Deep Clean with InDesign Interchange Format (.inx)
New InDesign users may know that exporting an ID CS2 layout to the InDesign Interchange format is how CS2 files are “saved back” to CS1 (the CS1 user can open the .inx file and it’ll be converted to an InDesign CS1 .indd file, sans CS2-only features of course).
They may not know what grizzled InDesign vets already know, that the .inx format is great for repairing the occasional flaky, bizarre-acting InDesign document, even if it’s never opened by anyone else but the same user who exported it.
It’s easy to do. With the CS1 or CS2 layout file open (this troubleshooting method works with either version), choose File > Export. In the Format drop-down menu at the bottom of the Export dialog box, choose InDesign Interchange, which changes the filename extension to .inx. Save the file, then open the .inx file right up again in the same version of InDesign you used to export it.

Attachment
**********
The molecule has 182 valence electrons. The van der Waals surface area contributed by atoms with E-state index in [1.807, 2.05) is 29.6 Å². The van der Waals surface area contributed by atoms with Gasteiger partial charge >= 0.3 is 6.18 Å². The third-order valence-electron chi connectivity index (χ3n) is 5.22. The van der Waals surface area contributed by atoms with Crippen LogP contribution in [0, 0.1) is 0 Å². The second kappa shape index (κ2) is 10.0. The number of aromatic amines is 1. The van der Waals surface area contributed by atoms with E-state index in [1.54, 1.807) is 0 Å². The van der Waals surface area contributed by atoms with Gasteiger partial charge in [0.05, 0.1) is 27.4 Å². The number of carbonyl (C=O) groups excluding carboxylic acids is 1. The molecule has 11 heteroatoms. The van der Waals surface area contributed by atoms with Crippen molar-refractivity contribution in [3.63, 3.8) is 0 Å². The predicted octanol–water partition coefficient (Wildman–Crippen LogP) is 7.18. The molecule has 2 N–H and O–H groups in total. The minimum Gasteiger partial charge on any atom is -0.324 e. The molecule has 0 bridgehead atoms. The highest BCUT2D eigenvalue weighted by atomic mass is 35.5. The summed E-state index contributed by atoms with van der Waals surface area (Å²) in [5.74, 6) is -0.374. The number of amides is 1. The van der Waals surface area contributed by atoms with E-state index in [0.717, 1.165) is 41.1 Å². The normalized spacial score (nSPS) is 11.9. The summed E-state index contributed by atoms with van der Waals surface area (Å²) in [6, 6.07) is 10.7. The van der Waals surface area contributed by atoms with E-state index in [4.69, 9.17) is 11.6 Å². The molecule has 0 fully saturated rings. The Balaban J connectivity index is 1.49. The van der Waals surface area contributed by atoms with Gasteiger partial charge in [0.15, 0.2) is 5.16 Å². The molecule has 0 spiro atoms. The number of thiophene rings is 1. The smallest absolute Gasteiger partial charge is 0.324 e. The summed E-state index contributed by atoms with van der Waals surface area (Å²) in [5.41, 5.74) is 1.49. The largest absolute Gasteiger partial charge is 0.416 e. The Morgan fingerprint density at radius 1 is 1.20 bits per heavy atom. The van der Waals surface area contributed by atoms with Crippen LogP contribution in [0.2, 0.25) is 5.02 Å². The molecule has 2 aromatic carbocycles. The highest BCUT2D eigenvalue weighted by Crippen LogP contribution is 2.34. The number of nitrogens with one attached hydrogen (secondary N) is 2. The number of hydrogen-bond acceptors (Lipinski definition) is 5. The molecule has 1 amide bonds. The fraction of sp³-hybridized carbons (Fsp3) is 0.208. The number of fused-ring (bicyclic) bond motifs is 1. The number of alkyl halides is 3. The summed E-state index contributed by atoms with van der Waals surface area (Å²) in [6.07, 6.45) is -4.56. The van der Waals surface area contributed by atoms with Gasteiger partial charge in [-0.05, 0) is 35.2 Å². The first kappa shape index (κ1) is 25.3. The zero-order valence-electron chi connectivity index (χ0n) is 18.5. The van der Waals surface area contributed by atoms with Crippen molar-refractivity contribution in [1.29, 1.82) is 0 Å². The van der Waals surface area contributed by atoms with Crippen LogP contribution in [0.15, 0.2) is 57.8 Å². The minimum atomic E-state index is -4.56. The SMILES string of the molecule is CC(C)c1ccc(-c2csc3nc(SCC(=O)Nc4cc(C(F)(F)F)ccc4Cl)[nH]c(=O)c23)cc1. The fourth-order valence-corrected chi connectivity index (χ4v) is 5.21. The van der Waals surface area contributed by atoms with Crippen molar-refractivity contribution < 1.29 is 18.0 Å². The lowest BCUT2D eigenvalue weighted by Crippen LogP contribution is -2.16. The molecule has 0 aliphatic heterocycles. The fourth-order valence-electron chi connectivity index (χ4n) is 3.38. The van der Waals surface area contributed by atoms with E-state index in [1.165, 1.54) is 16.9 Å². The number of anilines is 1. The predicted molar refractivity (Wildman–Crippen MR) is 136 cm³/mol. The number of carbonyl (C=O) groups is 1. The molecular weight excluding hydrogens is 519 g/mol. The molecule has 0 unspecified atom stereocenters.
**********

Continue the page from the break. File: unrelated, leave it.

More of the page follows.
It opens as an Untitled .indd document; looking exactly the same as before, all colors, links, page items intact, but (usually) free of any random internal cruftiness that may have prevented you from deleting an “I’m positive it’s not used” spot color or other such oddities. To continue, just save the document as a regular .indd layout file with a new name (or the same name as the old one, replacing it) and go on your way.
If the export-to-inx routine didn’t solve your problem, there are other things to try, but do this routine first.